Chromis sahulensis & C. norfolkensis, Two More New Damselfish Species | Reef Builders

Chromis sahulensis & C. norfolkensis, Two More New Damselfish Species | Reef Builders


Chromis norfolkensis and C. sahulensis are two new species of one of our favorite group of reef animals, the damselfishes. Like several of the most recently described species of Chromis especially, the new species have been teased apart from other common and well known species for a variety of distinctive features and fairly separated natural distribution ranges. 

Chromis nitida on the left and C. fumea at right are closely related to the two new species recently described. 

The first of the two new Chromis species is C. norfolkensis, pictured at top, which was previously considered a color form of the showy barrier reef Chromis nitida which has a an attractive bicolored color pattern of a white body, gold head crown and a black bar separating this transition. the Norfolk damselfish Chromis is superficially similar with a white body but the dark coloration is more grey, covers more of the upper body and it doesn’t the black bar bisecting the dark upper and pale lower body. 

Whereas the barrier reef Chromis nitida is mostly restricted to hugging the east coast of Australia over much of the Great Barrier Reef, as its name implies the Norfolk Chromis is known mostly from Norfolk Islands far East of Australia with a few individuals reported from southern Australia.  There’s a similar story on the other coast of Australia with the West Australian Chromis, C. westaustralis, being replaced in the northwest by the newly described Chromis sahulensis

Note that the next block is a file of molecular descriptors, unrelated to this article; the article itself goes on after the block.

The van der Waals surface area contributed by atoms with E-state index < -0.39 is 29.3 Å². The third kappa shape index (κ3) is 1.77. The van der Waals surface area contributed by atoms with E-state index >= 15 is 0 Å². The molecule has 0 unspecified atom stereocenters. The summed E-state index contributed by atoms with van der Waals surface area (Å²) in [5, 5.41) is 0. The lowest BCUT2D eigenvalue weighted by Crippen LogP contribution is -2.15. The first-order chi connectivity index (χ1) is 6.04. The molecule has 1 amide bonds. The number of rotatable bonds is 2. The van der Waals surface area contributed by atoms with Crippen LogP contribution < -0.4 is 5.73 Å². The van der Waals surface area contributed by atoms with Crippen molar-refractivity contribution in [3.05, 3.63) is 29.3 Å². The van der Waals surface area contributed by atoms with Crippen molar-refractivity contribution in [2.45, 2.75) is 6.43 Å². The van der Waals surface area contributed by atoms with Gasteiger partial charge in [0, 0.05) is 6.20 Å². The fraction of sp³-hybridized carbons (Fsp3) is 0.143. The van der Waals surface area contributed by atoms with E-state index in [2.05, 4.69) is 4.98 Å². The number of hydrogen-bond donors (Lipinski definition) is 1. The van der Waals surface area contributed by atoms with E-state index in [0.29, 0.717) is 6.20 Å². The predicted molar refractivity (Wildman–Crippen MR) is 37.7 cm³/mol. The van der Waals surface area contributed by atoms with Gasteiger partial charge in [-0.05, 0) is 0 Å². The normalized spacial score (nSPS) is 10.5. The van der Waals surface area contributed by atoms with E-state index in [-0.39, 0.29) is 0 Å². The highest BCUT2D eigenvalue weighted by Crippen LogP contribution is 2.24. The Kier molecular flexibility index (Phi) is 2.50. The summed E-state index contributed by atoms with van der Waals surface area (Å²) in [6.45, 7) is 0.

As much as we hate to admit it, the Sahul Chromis has a certain ‘baitfish’ quality about it with a mostly grey color overall which is punctuated only by a black spot at the base of the pectoral fins, a white spot on the dorsal side of the caudal peduncle, and two black bars demarcating the lobes of the tail fin. Not all of the new species of reef fish that get described can be as memorable as illustrious species like the Goldring Chromis but we’re still glad to see that taxonomy is constantly learning more about the diversity of our beloved damselfish. 

Chromis sahulensis pictured here in Exmouth Western Australia.


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